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10 Powerful Ways to Stimulate Muscle Growth

man doing back double biceps poseIs your progress slowing down or even stagnant? Looking for new and exciting ways to gain muscle mass? Below you will find 10 exercise tactics you can implement into your workout routine that will help push you through those barriers.

Supersets

Take two different antagonistic exercises and alternate between them without rest. For example, for bodyweight exercises you could do pushups and pullups. For weight lifting you could do bench press and rows. Don’t rest between sets. Just go back and forth between the two exercises until you’ve completed your total sets.

This enables you to do more work in less time since you don’t have to wait for the worked muscles to recover. Instead, you’re working the antagonistic muscle while resting the other.

Change Grips

Simply changing your grip can place a completely different emphasis on a muscle. Using bench press as an example, you can use a close grip to place more emphasis on the triceps, or you could use a wide grip to place more emphasis on the shoulders and lats.

Pullups can be done with an overhand or underhand grip (chin ups). Deadlifts can be done with a wide grip. The same goes for nearly any exercise. Take one exercise and turn it into 3 variations by simply using a close, medium, and wide grip.

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Change Resistance Curve

What do I mean by changing the resistance curve? Well, normally when we strength train, the resistance curve is fairly linear. In other words, you’re lifting the same weight throughout the whole movement. By using some extra equipment, you can make an exercise get heavier or lighter as you approach your lockout. You do this with the help of bands and chains.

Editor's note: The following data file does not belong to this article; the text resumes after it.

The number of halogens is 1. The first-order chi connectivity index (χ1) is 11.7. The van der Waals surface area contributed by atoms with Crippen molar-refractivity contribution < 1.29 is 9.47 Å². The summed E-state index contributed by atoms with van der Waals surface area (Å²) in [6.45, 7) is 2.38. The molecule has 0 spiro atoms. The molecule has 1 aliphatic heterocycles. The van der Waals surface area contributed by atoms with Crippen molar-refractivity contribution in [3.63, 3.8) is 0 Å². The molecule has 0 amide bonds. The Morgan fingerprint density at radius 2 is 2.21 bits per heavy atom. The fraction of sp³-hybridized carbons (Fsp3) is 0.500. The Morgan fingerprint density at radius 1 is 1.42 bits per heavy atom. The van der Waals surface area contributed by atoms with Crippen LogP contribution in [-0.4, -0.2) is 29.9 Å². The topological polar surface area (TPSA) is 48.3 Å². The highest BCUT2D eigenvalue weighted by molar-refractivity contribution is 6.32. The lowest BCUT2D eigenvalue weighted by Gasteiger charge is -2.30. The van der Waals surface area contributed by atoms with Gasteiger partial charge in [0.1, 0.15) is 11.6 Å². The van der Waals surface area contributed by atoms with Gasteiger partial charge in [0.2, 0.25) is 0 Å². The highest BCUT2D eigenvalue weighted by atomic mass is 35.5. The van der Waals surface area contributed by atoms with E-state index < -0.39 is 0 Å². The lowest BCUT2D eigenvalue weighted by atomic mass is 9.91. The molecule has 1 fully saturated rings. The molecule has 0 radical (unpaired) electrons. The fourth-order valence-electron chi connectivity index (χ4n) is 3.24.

For example, if you were to use bands on the bench press, you could wrap them around the bar and from the top of a rack. What happens is as you lower the weight to your chest, the bands stretch – taking some of the load off the bar. As you press the weight back up, it gets heavier as the bands release tension.

I use the elitefts resistance bands pictured here.

Drop Sets

You can implement drop sets to add some change to your workouts and shock your muscles. What you do is take a weight you can do for maybe 10 reps. You do those 10 reps and then take some weight off the bar and immediately knock out another 10 reps. Then, you take more weight off the bar and do 10 reps again. Don’t rest between sets. Just take the weight off the bar and keep going. This is going to burn, but it’s fun.

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Speed Training

Not all training has to be done under maximal loads. You can increase your strength by working on generating more force on the bar at a faster speed. You do this by taking a lighter weight and pressing it quickly. The weight should be light – maybe only 40-50% of your 1 rep max.

Lower the weight quickly and reverse direction as fast as possible. Only do 2-3 reps per set, but do more sets. Speed training is not about exhausting your muscles, it’s about generating reversal force and increasing bar speed.

Stability & Balance Training

This is an often overlooked aspect of training. There are so many smaller stabilizer muscles that get neglected during training, and that can inevitably lead to injuries. Stability training can help bring up the weak points and stimulate muscle growth.

This is most easily accomplished by taking the 1-legged variation of the regular exercise, or by using dumbbells instead of barbells. For example, do a one-legged squat instead of the normal one, or do dumbbell presses instead of barbell bench press.

There are many other ways to add instability to your exercises so that you can work out those smaller stabilizer muscles. Stability balls or wobble boards are two easy ways to accomplish this.

Here’s an example of a stability ball.

Here’s what a wobble board looks like.

Break the Eccentric/Concentric Motion

The eccentric part of the exercise is when the worked muscle lengthens, and concentric is when it shortens (or contracts). For example, when you do the squat, the eccentric phase is when you lower the bar to the bottom of the squat position, and the concentric phase is when you push it back up.